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Microsoft's Lost Decade
Old 07-10-2012, 09:46 AM   #1
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Microsoft's Lost Decade

I watched an interview with the author and it sounds like an interesting article Microsoft. How a one time behemoth became an also ran. Now you hear Google, Facebook, Amazon & Apple as the leaders, hard to imagine Microsoft not among them given how dominate they were for decades.
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Analyzing one of American corporate history’s greatest mysteries—the lost decade of Microsoft—two-time George Polk Award winner (and V.F.’s newest contributing editor) Kurt Eichenwald traces the “astonishingly foolish management decisions” at the company that “could serve as a business-school case study on the pitfalls of success.”

Today, a single Apple product—the iPhone—generates more revenue than all of Microsoft’s wares combined.

Eichenwald’s conversations reveal that a management system known as “stack ranking”—a program that forces every unit to declare a certain percentage of employees as top performers, good performers, average, and poor—effectively crippled Microsoft’s ability to innovate. “It leads to employees focusing on competing with each other rather than competing with other companies.”

“You look at the Windows Phone and you can’t help but wonder, How did Microsoft squander the lead they had with the Windows CE devices? They had a great lead, they were years ahead. And they completely blew it. And they completely blew it because of the bureaucracy.”

According to Eichenwald, Microsoft had a prototype e-reader ready to go in 1998, but when the technology group presented it to Bill Gates he promptly gave it a thumbs-down, saying it wasn’t right for Microsoft. “He didn’t like the user interface, because it didn’t look like Windows,” a programmer involved in the project recalls.

A former official in Microsoft’s Office division tells Eichenwald that the death of the e-reader effort was not simply the consequence of a desire for immediate profits. The real problem for his colleagues was the touch screen: “Office is designed to inputting with a keyboard, not a stylus or a finger,” the official says. “There were all kinds of personal prejudices at work.” According to Microsoft executives, the company’s loyalty to Windows and Office repeatedly kept them from jumping on emerging technologies. “Windows was the god—everything had to work with Windows,” Stone tells Eichenwald. “Ideas about mobile computing with a user experience that was cleaner than with a P.C. were deemed unimportant by a few powerful people in that division, and they managed to kill the effort.”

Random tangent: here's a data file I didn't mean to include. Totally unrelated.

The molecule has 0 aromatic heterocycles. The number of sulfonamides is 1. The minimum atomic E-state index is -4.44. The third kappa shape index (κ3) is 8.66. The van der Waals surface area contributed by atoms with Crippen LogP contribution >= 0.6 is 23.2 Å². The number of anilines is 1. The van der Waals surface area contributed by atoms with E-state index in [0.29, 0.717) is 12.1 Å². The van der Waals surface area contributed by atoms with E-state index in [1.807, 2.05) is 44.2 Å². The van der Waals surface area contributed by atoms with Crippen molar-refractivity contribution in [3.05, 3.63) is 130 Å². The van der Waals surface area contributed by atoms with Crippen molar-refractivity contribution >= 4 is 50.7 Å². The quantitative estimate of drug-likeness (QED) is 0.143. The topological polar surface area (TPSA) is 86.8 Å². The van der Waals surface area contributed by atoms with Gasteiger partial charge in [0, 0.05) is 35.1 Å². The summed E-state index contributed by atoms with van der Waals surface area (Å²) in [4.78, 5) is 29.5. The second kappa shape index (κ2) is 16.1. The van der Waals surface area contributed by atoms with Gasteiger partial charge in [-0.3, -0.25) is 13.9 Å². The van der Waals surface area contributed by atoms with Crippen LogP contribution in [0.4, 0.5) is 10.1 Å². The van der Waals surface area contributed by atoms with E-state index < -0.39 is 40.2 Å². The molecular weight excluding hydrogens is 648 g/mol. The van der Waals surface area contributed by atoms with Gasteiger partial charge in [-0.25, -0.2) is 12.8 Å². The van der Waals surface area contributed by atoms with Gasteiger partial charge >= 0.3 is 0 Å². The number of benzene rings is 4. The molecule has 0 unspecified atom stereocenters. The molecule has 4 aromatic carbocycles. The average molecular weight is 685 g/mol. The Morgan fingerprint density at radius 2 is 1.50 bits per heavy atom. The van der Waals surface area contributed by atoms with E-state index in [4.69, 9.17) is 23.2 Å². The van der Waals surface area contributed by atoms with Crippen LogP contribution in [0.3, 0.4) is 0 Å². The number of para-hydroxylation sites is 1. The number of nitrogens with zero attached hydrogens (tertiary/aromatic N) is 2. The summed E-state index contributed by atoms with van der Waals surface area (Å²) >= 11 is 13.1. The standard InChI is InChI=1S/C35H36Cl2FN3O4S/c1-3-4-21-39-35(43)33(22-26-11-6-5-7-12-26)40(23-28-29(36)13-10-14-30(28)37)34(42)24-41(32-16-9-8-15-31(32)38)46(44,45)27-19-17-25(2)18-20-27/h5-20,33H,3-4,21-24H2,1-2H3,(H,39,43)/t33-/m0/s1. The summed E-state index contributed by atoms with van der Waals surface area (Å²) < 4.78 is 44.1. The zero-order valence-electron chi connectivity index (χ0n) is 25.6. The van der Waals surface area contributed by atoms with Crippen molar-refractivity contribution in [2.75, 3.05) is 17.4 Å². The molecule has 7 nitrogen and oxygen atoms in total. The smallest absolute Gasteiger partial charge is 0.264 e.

When one of the young developers of MSN Messenger noticed college kids giving status updates on AOL’s AIM, he saw what Microsoft’s product lacked. “That was the beginning of the trend toward Facebook, people having somewhere to put their thoughts, a continuous stream of consciousness,” he tells Eichenwald. “The main purpose of AIM wasn’t to chat, but to give you the chance to log in at any time and check out what your friends were doing.” When he pointed out to his boss that Messenger lacked a short-message feature, the older man dismissed his concerns; he couldn’t see why young people would care about putting up a few words. “He didn’t get it,” the developer says. “And because he didn’t know or didn’t believe how young people were using messenger programs, we didn’t do anything.”

“I see Microsoft as technology’s answer to Sears,” said Kurt Massey, a former senior marketing manager. “In the 40s, 50s, and 60s, Sears had it nailed. It was top-notch, but now it’s just a barren wasteland. And that’s Microsoft. The company just isn’t cool anymore.”

“They used to point their finger at IBM and laugh,” said Bill Hill, a former Microsoft manager. “Now they’ve become the thing they despised.”
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Old 07-10-2012, 10:00 AM   #2
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I heard the author speaking on PBS radio last night.In the authors opinion Microsoft is too big, too complacent, and increasingly irrelevant.

Perhaps others will do to Microsoft, what Microsoft and Intel did to IBM.

History has a habit of repeating itself.
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Old 07-10-2012, 10:34 AM   #3
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Don't count Microsoft out yet, they still have an enormous market share and control an enormous amount of technology that runs the world. To be sure, not a hi-growth stock anymore, but thinking of them as irrelevant would be a mistake.

Over the last 10 years there stock price has not down much, that is true, but their revenue more than tripled during that same period from $23B to $70B...I'd like to have a 'lost decade' like that.
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Old 07-10-2012, 10:44 AM   #4
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Originally Posted by farmerEd View Post
Don't count Microsoft out yet, they still have an enormous market share and control an enormous amount of technology that runs the world. To be sure, not a hi-growth stock anymore, but thinking of them as irrelevant would be a mistake.